7 People on When They Realized They Had a “Runner’s Body”

Julia Malacoff
by Julia Malacoff
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7 People on When They Realized They Had a “Runner’s Body”

The truth is, any person who runs has a runner’s body, no matter their weight, build, age, ability or health status.

There’s this stereotypical idea of what a runner’s body looks like: long, lean and seemingly made for logging miles upon miles.That misconception around what a runner “looks like” can be discouraging for those who don’t feel like they fit into that lanky, muscle-bound ideal. The truth is, any person who runs has a runner’s body, no matter their weight, build, age, ability or health status. Even more, running can be a vehicle for helping people accept their body for what it is — and what it can do. Here, seven real runners share their stories.

TRANSFORMING INSECURITY INTO AN ASSET

“I 100% do not have a ‘runner’s body,’ or what you’d typically consider one,” says Paul Ronto, a 36-year-old from Fort Collins, Colorado. “I am short and stout, not tall and lean. But I can run a 5:30 mile, have finished half-marathons under 1:30:00, and my best marathon was right around 3:30:00.”

Ronto says he never thought he could be a runner. “I despised running, actually, but I have strong legs and core, so I figured I’d do something crazy and signed up for a marathon. I honestly didn’t expect to finish when I signed up.” But when his marathon training started to feel less painful and more manageable, he realized he had suddenly become a “runner.”

“Running is still hard today, but it does make me appreciate my body. I know I can push myself and my body can support it. I was always annoyed by my huge legs. They didn’t fit well in jeans, and in the summer, I’d chafe between my thighs. But as a runner, they are my biggest asset. They allow me to run hard and long, and now I appreciate my thunder thighs.”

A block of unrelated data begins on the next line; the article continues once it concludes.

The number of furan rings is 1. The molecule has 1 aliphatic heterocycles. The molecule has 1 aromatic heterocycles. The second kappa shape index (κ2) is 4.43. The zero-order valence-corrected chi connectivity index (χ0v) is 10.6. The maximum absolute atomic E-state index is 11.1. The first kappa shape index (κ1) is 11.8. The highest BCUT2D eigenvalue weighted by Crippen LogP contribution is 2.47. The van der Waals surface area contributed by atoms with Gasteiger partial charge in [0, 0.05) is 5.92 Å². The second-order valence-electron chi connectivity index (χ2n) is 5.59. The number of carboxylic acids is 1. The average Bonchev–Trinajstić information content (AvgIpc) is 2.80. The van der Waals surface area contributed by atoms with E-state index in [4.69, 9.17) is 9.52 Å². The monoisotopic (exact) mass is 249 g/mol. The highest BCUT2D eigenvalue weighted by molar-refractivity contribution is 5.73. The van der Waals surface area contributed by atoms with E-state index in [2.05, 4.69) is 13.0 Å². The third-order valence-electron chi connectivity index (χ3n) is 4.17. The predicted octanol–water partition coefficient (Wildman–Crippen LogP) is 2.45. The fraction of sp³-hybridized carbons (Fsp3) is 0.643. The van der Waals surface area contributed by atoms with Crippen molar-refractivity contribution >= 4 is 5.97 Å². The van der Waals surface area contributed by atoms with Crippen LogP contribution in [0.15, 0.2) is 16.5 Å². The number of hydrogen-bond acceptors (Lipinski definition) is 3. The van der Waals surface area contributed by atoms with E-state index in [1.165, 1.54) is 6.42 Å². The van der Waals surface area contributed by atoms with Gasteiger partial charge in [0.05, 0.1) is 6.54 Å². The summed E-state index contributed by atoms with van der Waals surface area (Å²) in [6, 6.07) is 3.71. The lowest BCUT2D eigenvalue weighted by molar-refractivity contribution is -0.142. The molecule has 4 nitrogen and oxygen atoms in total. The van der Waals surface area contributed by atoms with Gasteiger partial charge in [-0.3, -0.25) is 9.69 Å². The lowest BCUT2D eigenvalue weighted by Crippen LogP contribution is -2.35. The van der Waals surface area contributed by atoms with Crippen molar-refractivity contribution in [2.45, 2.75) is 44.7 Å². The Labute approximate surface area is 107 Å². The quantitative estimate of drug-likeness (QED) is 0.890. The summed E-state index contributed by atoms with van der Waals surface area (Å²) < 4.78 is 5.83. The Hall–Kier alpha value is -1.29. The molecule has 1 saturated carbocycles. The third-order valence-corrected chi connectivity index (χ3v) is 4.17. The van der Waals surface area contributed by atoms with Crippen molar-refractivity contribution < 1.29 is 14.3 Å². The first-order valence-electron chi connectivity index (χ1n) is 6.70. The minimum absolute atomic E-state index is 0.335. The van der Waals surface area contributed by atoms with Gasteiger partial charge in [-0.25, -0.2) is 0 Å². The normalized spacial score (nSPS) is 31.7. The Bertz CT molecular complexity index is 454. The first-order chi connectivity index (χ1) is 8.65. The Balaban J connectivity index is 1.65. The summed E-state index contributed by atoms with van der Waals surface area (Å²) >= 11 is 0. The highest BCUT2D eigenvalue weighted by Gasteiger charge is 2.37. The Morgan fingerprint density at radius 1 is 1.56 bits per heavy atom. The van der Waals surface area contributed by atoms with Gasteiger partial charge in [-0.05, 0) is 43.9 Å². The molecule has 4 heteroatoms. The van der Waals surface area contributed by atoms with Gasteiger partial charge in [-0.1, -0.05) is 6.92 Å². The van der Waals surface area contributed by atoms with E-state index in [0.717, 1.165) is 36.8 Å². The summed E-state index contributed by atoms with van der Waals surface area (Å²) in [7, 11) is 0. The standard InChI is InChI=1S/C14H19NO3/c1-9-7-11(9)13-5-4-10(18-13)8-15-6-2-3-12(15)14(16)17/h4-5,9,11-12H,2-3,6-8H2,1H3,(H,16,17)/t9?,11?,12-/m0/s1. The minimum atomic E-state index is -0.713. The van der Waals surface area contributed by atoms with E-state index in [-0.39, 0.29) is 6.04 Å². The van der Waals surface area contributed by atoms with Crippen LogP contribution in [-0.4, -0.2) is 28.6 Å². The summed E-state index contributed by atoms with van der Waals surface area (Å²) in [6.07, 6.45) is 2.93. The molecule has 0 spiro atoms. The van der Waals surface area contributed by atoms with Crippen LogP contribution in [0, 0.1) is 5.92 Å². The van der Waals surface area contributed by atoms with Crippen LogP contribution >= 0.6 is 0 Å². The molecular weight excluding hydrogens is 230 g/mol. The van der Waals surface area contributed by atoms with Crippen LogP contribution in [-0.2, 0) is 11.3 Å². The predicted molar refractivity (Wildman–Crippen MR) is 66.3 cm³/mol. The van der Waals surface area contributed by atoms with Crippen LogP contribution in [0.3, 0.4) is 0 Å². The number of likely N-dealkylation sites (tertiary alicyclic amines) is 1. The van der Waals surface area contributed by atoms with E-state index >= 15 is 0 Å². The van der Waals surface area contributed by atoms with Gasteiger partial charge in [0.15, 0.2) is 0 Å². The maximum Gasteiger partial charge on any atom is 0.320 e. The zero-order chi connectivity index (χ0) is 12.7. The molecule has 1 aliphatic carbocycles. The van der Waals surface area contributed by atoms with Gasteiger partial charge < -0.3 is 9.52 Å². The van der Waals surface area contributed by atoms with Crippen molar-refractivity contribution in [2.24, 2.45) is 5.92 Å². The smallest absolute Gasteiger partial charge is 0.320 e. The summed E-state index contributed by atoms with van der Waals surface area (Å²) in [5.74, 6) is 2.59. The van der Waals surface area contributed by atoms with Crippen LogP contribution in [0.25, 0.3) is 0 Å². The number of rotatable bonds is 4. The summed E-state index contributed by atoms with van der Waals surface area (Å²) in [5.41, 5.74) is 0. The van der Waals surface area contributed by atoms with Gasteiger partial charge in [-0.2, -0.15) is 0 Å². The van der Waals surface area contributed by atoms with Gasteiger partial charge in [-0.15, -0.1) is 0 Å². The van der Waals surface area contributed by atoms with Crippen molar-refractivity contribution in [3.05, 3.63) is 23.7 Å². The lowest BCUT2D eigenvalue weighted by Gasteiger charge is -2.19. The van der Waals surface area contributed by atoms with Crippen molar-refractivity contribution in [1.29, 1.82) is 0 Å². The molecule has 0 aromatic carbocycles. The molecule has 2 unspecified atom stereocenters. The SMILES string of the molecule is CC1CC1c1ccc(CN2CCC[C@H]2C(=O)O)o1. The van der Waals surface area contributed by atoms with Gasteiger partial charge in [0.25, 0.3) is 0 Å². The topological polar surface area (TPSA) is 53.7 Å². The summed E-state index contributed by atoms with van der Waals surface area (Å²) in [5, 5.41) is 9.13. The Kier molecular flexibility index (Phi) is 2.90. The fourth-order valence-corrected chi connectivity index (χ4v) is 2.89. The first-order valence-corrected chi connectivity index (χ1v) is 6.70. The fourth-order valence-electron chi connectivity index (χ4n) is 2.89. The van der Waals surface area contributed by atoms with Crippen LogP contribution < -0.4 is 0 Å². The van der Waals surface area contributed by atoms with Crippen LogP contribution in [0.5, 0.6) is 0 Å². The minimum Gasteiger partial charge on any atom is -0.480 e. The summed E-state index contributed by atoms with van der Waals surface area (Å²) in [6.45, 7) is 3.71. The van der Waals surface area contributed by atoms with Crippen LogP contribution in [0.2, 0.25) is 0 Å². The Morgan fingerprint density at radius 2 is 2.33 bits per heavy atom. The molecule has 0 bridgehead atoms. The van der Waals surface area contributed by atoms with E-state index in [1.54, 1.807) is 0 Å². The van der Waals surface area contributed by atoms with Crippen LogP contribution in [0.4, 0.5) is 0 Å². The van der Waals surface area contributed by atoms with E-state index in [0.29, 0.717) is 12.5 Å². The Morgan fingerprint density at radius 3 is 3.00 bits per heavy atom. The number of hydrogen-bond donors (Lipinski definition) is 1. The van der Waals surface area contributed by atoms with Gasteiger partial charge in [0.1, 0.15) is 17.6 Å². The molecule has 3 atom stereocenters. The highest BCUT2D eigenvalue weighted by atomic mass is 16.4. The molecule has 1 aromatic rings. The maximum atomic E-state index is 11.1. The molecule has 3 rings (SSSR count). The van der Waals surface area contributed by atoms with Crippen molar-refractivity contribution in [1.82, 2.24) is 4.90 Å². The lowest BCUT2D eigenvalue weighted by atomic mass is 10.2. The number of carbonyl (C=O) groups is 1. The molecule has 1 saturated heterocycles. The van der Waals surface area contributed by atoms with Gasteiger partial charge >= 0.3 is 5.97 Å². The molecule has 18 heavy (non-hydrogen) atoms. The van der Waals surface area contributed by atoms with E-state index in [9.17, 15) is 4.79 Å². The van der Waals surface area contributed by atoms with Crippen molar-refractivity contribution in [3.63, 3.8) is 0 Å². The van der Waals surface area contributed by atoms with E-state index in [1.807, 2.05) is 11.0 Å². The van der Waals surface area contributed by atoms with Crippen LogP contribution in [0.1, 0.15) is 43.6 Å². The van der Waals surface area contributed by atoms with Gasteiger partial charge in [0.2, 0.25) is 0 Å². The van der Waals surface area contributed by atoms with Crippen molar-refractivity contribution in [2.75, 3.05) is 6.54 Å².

FEELING THAT RUNNER’S HIGH

“I have short legs that don’t move very fast, but they keep moving,” says Kelly Kasper, a 32-year-old from Piscataway, New Jersey. But it wasn’t always that way. “I was literally the girl who would cheat on the mile in gym class, so I’m probably the last person that anyone would have predicted to be a runner, partially because I didn’t think I could do it.”

But once she started running for herself (instead of being forced), Kasper loved the freedom it gave her. “I felt myself becoming stronger physically, mentally and emotionally. The runner’s high was real for me. Once I reached a point where I was strong enough to run without feeling like my legs were going to burn off and my heart was going to jump out of my chest, that’s when I knew I had hit that point where I could not only be a runner, but do whatever I put my mind to, really.”

RUNNING WITH TERMINAL ILLNESS

“I grew up with cystic fibrosis (CF), a genetic disease that has a major impact on the lungs,” says Andy Lipman, 45, who lives in Atlanta, Georgia. “CF was supposed to take my life in my 20s. Running was not something I was supposed to be able to do. I was lapped by kids in my class growing up.” But Lipman’s uncle was a runner and encouraged him to give it a try. “I didn’t know I was a runner until I completed my first 10K race. It’s not that running the race made me a runner. It was the drive I developed after the race that I would run that same race the next 22 years in a row.